Following the numbers
Here are some real numbers from the Department of Planning and Development (DPD) and updated through March 2012, which highlight our point. Since 2005, more than 5,000 units of housing have been torn down to make way for new residential construction. Conservatively, 3,000 of those 5,000 units that were lost served the city’s poorest renters. (Our surveys over the years of tenants in buildings facing the wrecking ball indicate that anywhere from 60 to 80 percent of these units were low-income rentals.) 
As for the new units that replaced this lost housing, they’re priced hundreds of dollars above what most low-income people could afford — or even what the average wage earner or tenant in Seattle could afford. 
Most new construction might provide, for example, a studio for $1,100 a month or $1,500 for a one-bedroom. The average Seattle wage earner makes about $43,000 a year and, to spend no more than 30 percent of income on housing, needs a rental at $1,075 a month. The average tenant earns around $39,000 and needs a rental below $975.
Those with incomes below 40 percent of the median, who need a rental below $700 to $800 a month, face a conspicuous shortfall. According to the King County Housing Benchmarks report, in Seattle, there are 40,000 households whose income falls below that threshold, but only 10,000 units at rents affordable to this group. In all of King County, there are some 70,000 households whose incomes are below 30 percent of area median but only 300 (you read that right) rentals affordable to that group. Consequently, there’s a long waiting list for subsidized housing. 
More housing development coincides with more demolition of existing low-income housing. The expensive stuff that gets built adds to our total supply. In fact, since 2005, Seattle has built more than 35,000 new units and reached over 70 percent of its 20-year growth targets.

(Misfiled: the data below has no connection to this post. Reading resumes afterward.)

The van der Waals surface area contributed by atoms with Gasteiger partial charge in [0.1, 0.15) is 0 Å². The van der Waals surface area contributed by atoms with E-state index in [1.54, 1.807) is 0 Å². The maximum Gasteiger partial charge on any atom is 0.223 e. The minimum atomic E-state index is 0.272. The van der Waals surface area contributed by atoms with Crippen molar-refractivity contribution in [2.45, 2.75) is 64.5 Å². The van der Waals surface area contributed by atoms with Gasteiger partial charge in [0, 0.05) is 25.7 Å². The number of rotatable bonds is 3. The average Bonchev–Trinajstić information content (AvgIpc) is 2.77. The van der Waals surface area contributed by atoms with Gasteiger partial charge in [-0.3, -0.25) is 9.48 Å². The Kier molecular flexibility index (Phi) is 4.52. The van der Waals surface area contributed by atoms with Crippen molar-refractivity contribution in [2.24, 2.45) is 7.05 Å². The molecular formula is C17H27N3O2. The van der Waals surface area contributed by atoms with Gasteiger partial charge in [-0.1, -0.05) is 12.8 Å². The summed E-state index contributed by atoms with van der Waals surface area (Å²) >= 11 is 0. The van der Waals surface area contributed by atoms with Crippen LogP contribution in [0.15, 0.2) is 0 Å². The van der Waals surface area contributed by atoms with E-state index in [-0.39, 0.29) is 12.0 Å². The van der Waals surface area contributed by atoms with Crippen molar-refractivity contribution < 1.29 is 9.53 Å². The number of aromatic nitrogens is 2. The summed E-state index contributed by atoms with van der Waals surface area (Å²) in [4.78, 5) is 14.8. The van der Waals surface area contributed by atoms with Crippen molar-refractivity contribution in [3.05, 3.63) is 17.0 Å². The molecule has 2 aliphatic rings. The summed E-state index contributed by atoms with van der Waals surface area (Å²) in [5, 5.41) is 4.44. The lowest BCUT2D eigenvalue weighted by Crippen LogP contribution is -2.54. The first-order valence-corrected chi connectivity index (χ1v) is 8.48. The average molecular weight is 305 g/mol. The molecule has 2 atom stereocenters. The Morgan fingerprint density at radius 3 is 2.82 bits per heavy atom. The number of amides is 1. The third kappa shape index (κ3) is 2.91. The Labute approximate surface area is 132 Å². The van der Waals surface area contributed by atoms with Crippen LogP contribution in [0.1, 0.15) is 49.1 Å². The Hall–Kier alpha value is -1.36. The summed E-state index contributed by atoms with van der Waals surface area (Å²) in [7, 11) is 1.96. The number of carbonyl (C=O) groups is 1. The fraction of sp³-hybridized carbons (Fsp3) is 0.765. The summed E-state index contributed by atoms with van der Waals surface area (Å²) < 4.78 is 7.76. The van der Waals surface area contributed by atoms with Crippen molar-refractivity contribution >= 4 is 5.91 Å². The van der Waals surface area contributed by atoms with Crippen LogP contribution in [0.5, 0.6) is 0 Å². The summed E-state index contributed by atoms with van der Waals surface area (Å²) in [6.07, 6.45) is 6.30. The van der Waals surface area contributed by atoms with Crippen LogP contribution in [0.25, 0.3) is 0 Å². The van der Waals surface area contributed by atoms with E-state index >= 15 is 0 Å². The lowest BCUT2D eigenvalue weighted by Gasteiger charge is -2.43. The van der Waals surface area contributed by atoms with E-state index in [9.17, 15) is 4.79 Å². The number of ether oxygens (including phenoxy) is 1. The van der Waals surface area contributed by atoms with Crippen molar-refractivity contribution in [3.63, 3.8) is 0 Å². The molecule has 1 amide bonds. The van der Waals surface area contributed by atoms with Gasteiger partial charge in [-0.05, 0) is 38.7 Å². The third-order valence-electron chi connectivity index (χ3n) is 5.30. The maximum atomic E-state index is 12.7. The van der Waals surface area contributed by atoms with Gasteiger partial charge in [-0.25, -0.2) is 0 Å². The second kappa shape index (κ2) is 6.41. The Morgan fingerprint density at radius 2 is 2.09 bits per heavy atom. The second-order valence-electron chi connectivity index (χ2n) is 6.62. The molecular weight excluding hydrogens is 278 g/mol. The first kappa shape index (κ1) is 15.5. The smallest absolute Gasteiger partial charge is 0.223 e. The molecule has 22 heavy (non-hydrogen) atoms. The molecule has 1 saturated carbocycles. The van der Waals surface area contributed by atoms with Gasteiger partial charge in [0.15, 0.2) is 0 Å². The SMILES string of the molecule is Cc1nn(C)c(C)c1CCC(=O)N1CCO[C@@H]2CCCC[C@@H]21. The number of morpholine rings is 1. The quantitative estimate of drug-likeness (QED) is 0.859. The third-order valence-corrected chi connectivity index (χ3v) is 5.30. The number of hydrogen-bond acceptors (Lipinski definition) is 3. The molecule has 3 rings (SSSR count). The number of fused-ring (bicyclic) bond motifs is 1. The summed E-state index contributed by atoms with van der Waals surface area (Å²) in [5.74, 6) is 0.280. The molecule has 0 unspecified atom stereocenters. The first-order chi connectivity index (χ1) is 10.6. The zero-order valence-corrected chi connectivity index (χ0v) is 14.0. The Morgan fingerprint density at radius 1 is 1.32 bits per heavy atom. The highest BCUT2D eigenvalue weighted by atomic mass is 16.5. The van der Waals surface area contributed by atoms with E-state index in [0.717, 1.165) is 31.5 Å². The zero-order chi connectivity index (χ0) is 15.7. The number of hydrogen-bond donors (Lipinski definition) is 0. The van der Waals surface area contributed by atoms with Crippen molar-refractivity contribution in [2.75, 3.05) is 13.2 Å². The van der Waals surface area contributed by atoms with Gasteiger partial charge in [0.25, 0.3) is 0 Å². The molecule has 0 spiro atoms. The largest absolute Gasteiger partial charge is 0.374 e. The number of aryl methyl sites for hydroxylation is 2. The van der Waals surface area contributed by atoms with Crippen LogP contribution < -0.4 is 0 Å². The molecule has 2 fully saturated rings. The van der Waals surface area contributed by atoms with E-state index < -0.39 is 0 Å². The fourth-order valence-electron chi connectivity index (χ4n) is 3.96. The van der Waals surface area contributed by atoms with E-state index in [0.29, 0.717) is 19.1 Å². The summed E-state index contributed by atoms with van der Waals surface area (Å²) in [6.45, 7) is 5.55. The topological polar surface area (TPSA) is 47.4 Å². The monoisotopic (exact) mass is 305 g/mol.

But even at this level of growth, the increased inventory has not reduced prices — in fact, it’s just the opposite. Prices fall when development rates fall, when the number of demolitions falls. Vacancy rates fall at these times, as well. So does homelessness. So do the waiting lists for public housing
New construction (and upzones designed to stimulate higher rates of new construction) also has the effect of driving up surrounding property values, and the resulting higher taxes get passed on in the form of higher rents. This encourages a more rapid turnover of surrounding properties — buying and selling and refinancing of existing units — which also serves to drive rents up on surrounding properties. 
 Saving lower-priced rentals
No matter how much new construction we see in Seattle, it’s never enough to offset rising demand accompanying the influx of newcomers attracted to work in those shiny, new downtown and South Lake Union office towers. And we only recently upzoned downtown for another 17 million square feet of office space to ensure an influx of new workers who will raise demand even more.
If our concern really is affordable housing, our local government should intervene to slow growth down, rather than stoking the flames of rapid growth through upzones. 
And what growth does occur should be preceded with mechanisms that prevent removal of existing, lower-priced units and that promote in-fill over demolition. 
And when this cannot be done, let’s require developers to replace one-for-one what they remove, at comparable price. 
More proactively, our city should acquire and purchase existing, lower-priced rentals before they are lost to the wrecking ball or before speculation drives rents above low-income thresholds, and transferring these buildings to nonprofit ownership, cooperatives and land trusts. Slowing growth down and reducing speculative pressure on existing units gives government more time to do this.
Simply unleashing the forces of the market by promoting more density through upzoning has only led to more displacement, higher housing costs and more inequality and human suffering in our community. And those — especially elected officials — who promote added density and rely on the myth of supply-and-demand to justify it, are guilty of abetting these trends.
(to reach us, email us at Seattle Displacement CoalitionJ-Fox <>or call 206-632-0668 or check out our website)